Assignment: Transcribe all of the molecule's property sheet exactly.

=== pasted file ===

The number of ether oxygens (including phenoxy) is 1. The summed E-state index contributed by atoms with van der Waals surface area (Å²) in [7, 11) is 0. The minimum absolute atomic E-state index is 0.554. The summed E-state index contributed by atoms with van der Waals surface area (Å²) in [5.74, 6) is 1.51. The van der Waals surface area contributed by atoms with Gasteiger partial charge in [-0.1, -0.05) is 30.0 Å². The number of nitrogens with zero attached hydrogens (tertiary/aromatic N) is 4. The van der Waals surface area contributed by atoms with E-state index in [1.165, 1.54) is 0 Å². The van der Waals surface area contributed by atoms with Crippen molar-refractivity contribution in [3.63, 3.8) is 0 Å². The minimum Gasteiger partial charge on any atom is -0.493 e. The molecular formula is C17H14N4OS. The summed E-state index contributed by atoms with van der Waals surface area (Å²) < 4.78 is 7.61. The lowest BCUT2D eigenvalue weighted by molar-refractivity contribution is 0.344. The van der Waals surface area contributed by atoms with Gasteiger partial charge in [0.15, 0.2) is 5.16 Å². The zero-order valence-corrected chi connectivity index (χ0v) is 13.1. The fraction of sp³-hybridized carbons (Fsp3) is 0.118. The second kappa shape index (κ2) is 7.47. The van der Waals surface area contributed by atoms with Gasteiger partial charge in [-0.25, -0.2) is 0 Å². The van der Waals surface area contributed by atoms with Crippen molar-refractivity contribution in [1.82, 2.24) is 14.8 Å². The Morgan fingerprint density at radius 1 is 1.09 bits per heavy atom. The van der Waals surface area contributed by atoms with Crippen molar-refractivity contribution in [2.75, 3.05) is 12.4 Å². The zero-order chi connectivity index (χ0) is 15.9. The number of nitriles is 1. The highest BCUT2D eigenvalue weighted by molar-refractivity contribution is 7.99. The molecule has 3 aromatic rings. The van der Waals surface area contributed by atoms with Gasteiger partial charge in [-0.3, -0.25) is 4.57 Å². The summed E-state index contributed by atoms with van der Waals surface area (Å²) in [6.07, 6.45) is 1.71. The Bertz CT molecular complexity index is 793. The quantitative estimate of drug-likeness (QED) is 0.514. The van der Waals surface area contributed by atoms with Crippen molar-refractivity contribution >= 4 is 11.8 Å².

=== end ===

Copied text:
The number of ether oxygens (including phenoxy) is 1. The summed E-state index contributed by atoms with van der Waals surface area (Å²) in [7, 11) is 0. The minimum absolute atomic E-state index is 0.554. The summed E-state index contributed by atoms with van der Waals surface area (Å²) in [5.74, 6) is 1.51. The van der Waals surface area contributed by atoms with Gasteiger partial charge in [-0.1, -0.05) is 30.0 Å². The number of nitrogens with zero attached hydrogens (tertiary/aromatic N) is 4. The van der Waals surface area contributed by atoms with E-state index in [1.165, 1.54) is 0 Å². The van der Waals surface area contributed by atoms with Crippen molar-refractivity contribution in [3.63, 3.8) is 0 Å². The minimum Gasteiger partial charge on any atom is -0.493 e. The molecular formula is C17H14N4OS. The summed E-state index contributed by atoms with van der Waals surface area (Å²) < 4.78 is 7.61. The lowest BCUT2D eigenvalue weighted by molar-refractivity contribution is 0.344. The van der Waals surface area contributed by atoms with Gasteiger partial charge in [0.15, 0.2) is 5.16 Å². The zero-order valence-corrected chi connectivity index (χ0v) is 13.1. The fraction of sp³-hybridized carbons (Fsp3) is 0.118. The second kappa shape index (κ2) is 7.47. The van der Waals surface area contributed by atoms with Gasteiger partial charge in [-0.25, -0.2) is 0 Å². The van der Waals surface area contributed by atoms with Crippen molar-refractivity contribution in [1.82, 2.24) is 14.8 Å². The Morgan fingerprint density at radius 1 is 1.09 bits per heavy atom. The van der Waals surface area contributed by atoms with Crippen molar-refractivity contribution in [2.75, 3.05) is 12.4 Å². The zero-order chi connectivity index (χ0) is 15.9. The number of nitriles is 1. The highest BCUT2D eigenvalue weighted by molar-refractivity contribution is 7.99. The molecule has 3 aromatic rings. The van der Waals surface area contributed by atoms with Gasteiger partial charge in [-0.3, -0.25) is 4.57 Å². The summed E-state index contributed by atoms with van der Waals surface area (Å²) in [6.07, 6.45) is 1.71. The Bertz CT molecular complexity index is 793. The quantitative estimate of drug-likeness (QED) is 0.514. The van der Waals surface area contributed by atoms with Crippen molar-refractivity contribution >= 4 is 11.8 Å².